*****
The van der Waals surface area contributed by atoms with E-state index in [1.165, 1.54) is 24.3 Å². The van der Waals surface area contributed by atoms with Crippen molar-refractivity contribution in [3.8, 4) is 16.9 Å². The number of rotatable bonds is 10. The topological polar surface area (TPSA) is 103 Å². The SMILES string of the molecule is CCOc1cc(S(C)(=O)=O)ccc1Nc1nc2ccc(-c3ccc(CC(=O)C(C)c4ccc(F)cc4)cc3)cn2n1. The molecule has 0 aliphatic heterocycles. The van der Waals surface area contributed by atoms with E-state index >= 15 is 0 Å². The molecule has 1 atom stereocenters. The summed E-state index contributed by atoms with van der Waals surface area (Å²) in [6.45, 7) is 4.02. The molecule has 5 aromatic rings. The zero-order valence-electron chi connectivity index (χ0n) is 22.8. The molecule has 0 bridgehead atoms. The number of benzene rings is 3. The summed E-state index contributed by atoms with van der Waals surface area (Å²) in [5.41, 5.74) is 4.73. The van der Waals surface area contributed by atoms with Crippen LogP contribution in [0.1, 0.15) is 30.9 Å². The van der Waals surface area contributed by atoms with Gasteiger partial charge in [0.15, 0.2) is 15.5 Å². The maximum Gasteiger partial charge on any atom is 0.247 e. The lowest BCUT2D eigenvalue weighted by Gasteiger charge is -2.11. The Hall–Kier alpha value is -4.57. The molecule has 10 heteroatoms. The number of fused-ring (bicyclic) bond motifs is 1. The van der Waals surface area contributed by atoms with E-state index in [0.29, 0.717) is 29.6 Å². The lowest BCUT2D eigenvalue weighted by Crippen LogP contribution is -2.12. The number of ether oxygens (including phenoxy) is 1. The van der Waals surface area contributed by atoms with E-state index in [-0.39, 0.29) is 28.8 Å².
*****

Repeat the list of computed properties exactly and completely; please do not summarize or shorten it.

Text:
The van der Waals surface area contributed by atoms with E-state index in [1.165, 1.54) is 24.3 Å². The van der Waals surface area contributed by atoms with Crippen molar-refractivity contribution in [3.8, 4) is 16.9 Å². The number of rotatable bonds is 10. The topological polar surface area (TPSA) is 103 Å². The SMILES string of the molecule is CCOc1cc(S(C)(=O)=O)ccc1Nc1nc2ccc(-c3ccc(CC(=O)C(C)c4ccc(F)cc4)cc3)cn2n1. The molecule has 0 aliphatic heterocycles. The van der Waals surface area contributed by atoms with E-state index >= 15 is 0 Å². The molecule has 1 atom stereocenters. The summed E-state index contributed by atoms with van der Waals surface area (Å²) in [6.45, 7) is 4.02. The molecule has 5 aromatic rings. The zero-order valence-electron chi connectivity index (χ0n) is 22.8. The molecule has 0 bridgehead atoms. The number of benzene rings is 3. The summed E-state index contributed by atoms with van der Waals surface area (Å²) in [5.41, 5.74) is 4.73. The van der Waals surface area contributed by atoms with Crippen LogP contribution in [0.1, 0.15) is 30.9 Å². The van der Waals surface area contributed by atoms with Gasteiger partial charge in [0.15, 0.2) is 15.5 Å². The maximum Gasteiger partial charge on any atom is 0.247 e. The lowest BCUT2D eigenvalue weighted by Gasteiger charge is -2.11. The Hall–Kier alpha value is -4.57. The molecule has 10 heteroatoms. The number of fused-ring (bicyclic) bond motifs is 1. The van der Waals surface area contributed by atoms with E-state index in [0.29, 0.717) is 29.6 Å². The lowest BCUT2D eigenvalue weighted by Crippen LogP contribution is -2.12. The number of ether oxygens (including phenoxy) is 1. The van der Waals surface area contributed by atoms with E-state index in [-0.39, 0.29) is 28.8 Å².